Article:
Wilson v. Keystone Ins. Co.Annotate this Case
289 Pa. Superior Ct. 101 (1981)
432 A.2d 1071
Gus WILSON v. KEYSTONE INSURANCE COMPANY, Appellant.
Superior Court of Pennsylvania.
Argued March 2, 1981.
Filed July 24, 1981.
*102 John G. Jenemann, Philadelphia, for appellant.
Drew S. Dorfman, Philadelphia, for appellee.
Before CERCONE, President Judge, and WICKERSHAM and BROSKY, JJ.
This action, which stems from a disputed insurance claim, was commenced by appellee's filing of a motion to compel the appellant insurance company to appoint an arbitrator in accordance with its obligation under the insurance agreement. Appellant, the defendant below, made no answer to the motion which was granted on March 29, 1979. However, on April 19, 1979, appellant filed a petition to vacate the March 29 order. Appellee filed preliminary objections to that petition which appellant answered arguing that the filing of preliminary objections was an improper response to *103 his petition. By order of September 6, 1979, the preliminary objections were granted and appellant's petition was dismissed. This appeal is from the September 6 order. Because that order is interlocutory, the appeal is quashed.
The order is not a final one from which an appeal may be taken as a matter of right pursuant to Pa. R.A.P. 341. A final order is one which ends the litigation, or alternatively, disposes of the entire case. Piltzer v. Independence Federal Savings and Loan Association of Philadelphia, 456 Pa. 402, 319 A.2d 677 (1974) (citing cases); Robinson v. Pocono Futures, Inc., 275 Pa.Super. 44, 418 A.2d 602 (1980). Because the order in question effectively compelled the appointment of an arbitrator but did not end the litigation, we conclude that it is interlocutory, and as such is not appealable unless expressly made so by statute or by the Supreme Court Rules which are promulgated pursuant to its statutory authority. Piltzer, supra. See also 42 Pa. C.S. §§ 1701, 5105 (Supp. 1980); Pa. R.A.P. 311. The insurance policy pursuant to which appellee sought arbitration makes no mention of the Arbitration Act of 1927 in its "arbitration" section.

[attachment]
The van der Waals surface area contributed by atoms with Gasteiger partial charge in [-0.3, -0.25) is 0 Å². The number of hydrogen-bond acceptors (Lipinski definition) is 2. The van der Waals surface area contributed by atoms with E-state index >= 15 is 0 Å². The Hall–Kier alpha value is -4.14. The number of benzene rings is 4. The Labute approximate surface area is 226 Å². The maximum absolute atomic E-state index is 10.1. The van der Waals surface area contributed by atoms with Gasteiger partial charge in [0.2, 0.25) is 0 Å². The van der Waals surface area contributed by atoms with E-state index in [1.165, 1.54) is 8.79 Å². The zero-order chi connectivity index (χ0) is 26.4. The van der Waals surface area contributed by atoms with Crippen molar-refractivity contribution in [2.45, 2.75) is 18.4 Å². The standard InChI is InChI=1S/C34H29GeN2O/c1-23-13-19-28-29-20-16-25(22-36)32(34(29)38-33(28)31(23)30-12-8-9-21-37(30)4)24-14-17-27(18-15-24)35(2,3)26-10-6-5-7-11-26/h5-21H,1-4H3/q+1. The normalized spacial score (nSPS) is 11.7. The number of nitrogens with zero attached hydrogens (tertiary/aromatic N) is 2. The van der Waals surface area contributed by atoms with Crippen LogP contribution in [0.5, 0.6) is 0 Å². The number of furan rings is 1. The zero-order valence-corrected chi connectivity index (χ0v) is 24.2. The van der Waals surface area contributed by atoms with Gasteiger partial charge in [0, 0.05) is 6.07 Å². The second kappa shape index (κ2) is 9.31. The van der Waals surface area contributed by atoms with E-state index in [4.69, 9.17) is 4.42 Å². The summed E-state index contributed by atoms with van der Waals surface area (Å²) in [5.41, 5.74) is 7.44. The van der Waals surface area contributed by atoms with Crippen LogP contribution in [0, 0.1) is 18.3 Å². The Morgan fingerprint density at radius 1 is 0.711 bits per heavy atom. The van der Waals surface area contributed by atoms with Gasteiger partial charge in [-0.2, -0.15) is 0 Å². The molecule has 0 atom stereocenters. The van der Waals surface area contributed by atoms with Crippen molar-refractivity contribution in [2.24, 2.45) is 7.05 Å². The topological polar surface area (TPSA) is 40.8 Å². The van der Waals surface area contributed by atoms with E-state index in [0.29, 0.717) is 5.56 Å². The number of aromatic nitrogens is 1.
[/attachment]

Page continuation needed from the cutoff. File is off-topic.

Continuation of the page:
The Act applies only to arbitration agreements which expressly or impliedly provide for its application as opposed to that of the common law. P. Agnes, Inc. v. Philadelphia Police Home Association, 439 Pa. 448, 266 A.2d 696 (1970). See Wechsler v. Newman, 286 Pa.Super. 81, 87 n. 5, 389 A.2d 611, 613 n. 5 (1978).
As our court stated in Coleman v. Southeastern Pennsylvania Transportation Authority, 233 Pa.Super. 441, 335 A.2d 413 (1975):. . . [T]he import of the cases is that when the agreement to arbitrate is not by itself determinative of the issue [of whether common law or statutory arbitration rules apply] then common law rules regulate the enforcement of the agreement and the award, unless, subsequent to the agreement, the parties, expressly or by implication, further agree that the Act . . . shall govern. (footnote *104 deleted) (quoting John A. Robbins Co., Inc. v. Airportels, Inc., 418 Pa. 257, 261, 210 A.2d 896, 898 (1965).
We find no evidence of an agreement made subsequent to the policy which made the Act applicable to this case. Since common law principles apply, rather than those of a statute, we hold the order is an interlocutory one, Wechsler, supra., and that it is not appealable as of right.
Finally, we note that an interlocutory appeal may be taken by permission pursuant to Chapter 13 of the Rules. Pa. R.A.P. 312 and 42 Pa. C.S. § 702(b). See, e.g. Pa. R.A.P. 1311. However, appellant did not invoke the procedure outlined in the Chapter 13. Since no permission was sought to take this interlocutory appeal, the appeal must be quashed.
 Act of April 25, 1927, P.L. 381, No. 248, § 1 et seq., 5 P.S. § 161 et seq.